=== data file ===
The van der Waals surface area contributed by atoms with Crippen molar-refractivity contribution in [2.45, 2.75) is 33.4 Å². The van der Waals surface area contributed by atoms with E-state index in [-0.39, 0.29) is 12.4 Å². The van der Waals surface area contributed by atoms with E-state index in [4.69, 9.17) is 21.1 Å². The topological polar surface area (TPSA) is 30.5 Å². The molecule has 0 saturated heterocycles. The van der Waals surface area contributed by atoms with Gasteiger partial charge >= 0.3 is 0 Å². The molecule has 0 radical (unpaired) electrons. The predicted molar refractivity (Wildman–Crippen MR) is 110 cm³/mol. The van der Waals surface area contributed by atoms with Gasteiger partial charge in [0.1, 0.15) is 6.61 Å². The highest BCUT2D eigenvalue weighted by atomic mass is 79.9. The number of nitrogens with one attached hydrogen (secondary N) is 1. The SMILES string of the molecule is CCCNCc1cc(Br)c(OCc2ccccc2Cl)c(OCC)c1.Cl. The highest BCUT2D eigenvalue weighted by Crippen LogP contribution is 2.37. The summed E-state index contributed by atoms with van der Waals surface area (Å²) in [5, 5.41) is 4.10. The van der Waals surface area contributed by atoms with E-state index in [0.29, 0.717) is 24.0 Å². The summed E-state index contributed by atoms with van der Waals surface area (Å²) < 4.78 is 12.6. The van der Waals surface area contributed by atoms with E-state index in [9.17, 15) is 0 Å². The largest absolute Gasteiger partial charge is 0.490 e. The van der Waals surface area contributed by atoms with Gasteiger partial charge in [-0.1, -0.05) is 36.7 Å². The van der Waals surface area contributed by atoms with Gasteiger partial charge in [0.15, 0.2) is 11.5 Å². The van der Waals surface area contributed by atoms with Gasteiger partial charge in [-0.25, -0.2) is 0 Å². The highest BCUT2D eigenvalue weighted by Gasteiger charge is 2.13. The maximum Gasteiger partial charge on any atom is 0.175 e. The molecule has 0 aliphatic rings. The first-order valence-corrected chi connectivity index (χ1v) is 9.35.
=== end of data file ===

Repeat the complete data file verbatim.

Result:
The van der Waals surface area contributed by atoms with Crippen molar-refractivity contribution in [2.45, 2.75) is 33.4 Å². The van der Waals surface area contributed by atoms with E-state index in [-0.39, 0.29) is 12.4 Å². The van der Waals surface area contributed by atoms with E-state index in [4.69, 9.17) is 21.1 Å². The topological polar surface area (TPSA) is 30.5 Å². The molecule has 0 saturated heterocycles. The van der Waals surface area contributed by atoms with Gasteiger partial charge >= 0.3 is 0 Å². The molecule has 0 radical (unpaired) electrons. The predicted molar refractivity (Wildman–Crippen MR) is 110 cm³/mol. The van der Waals surface area contributed by atoms with Gasteiger partial charge in [0.1, 0.15) is 6.61 Å². The highest BCUT2D eigenvalue weighted by atomic mass is 79.9. The number of nitrogens with one attached hydrogen (secondary N) is 1. The SMILES string of the molecule is CCCNCc1cc(Br)c(OCc2ccccc2Cl)c(OCC)c1.Cl. The highest BCUT2D eigenvalue weighted by Crippen LogP contribution is 2.37. The summed E-state index contributed by atoms with van der Waals surface area (Å²) in [5, 5.41) is 4.10. The van der Waals surface area contributed by atoms with E-state index in [0.29, 0.717) is 24.0 Å². The summed E-state index contributed by atoms with van der Waals surface area (Å²) < 4.78 is 12.6. The van der Waals surface area contributed by atoms with E-state index in [9.17, 15) is 0 Å². The largest absolute Gasteiger partial charge is 0.490 e. The van der Waals surface area contributed by atoms with Gasteiger partial charge in [-0.1, -0.05) is 36.7 Å². The van der Waals surface area contributed by atoms with Gasteiger partial charge in [0.15, 0.2) is 11.5 Å². The van der Waals surface area contributed by atoms with Gasteiger partial charge in [-0.25, -0.2) is 0 Å². The highest BCUT2D eigenvalue weighted by Gasteiger charge is 2.13. The maximum Gasteiger partial charge on any atom is 0.175 e. The molecule has 0 aliphatic rings. The first-order valence-corrected chi connectivity index (χ1v) is 9.35.